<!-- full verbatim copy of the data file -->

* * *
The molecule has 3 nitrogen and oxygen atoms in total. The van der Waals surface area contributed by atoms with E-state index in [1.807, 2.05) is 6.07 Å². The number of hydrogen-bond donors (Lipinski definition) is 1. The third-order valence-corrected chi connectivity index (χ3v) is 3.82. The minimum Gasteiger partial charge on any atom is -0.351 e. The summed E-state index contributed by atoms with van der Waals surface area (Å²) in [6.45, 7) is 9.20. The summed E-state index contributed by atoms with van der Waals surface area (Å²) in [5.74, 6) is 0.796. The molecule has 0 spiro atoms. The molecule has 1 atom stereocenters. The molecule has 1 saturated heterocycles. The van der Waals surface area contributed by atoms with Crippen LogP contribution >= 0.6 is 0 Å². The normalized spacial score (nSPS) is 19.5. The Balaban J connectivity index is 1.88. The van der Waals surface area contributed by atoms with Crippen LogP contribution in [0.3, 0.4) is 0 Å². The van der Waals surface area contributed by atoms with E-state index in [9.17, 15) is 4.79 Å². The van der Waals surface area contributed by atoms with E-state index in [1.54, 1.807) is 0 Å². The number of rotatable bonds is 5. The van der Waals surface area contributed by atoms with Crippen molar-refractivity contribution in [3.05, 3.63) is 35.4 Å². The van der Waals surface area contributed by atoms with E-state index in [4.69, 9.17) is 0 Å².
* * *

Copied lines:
The molecule has 3 nitrogen and oxygen atoms in total. The van der Waals surface area contributed by atoms with E-state index in [1.807, 2.05) is 6.07 Å². The number of hydrogen-bond donors (Lipinski definition) is 1. The third-order valence-corrected chi connectivity index (χ3v) is 3.82. The minimum Gasteiger partial charge on any atom is -0.351 e. The summed E-state index contributed by atoms with van der Waals surface area (Å²) in [6.45, 7) is 9.20. The summed E-state index contributed by atoms with van der Waals surface area (Å²) in [5.74, 6) is 0.796. The molecule has 0 spiro atoms. The molecule has 1 atom stereocenters. The molecule has 1 saturated heterocycles. The van der Waals surface area contributed by atoms with Crippen LogP contribution >= 0.6 is 0 Å². The normalized spacial score (nSPS) is 19.5. The Balaban J connectivity index is 1.88. The van der Waals surface area contributed by atoms with Crippen LogP contribution in [0.3, 0.4) is 0 Å². The van der Waals surface area contributed by atoms with E-state index in [9.17, 15) is 4.79 Å². The van der Waals surface area contributed by atoms with E-state index in [1.54, 1.807) is 0 Å². The number of rotatable bonds is 5. The van der Waals surface area contributed by atoms with Crippen molar-refractivity contribution in [3.05, 3.63) is 35.4 Å². The van der Waals surface area contributed by atoms with E-state index in [4.69, 9.17) is 0 Å².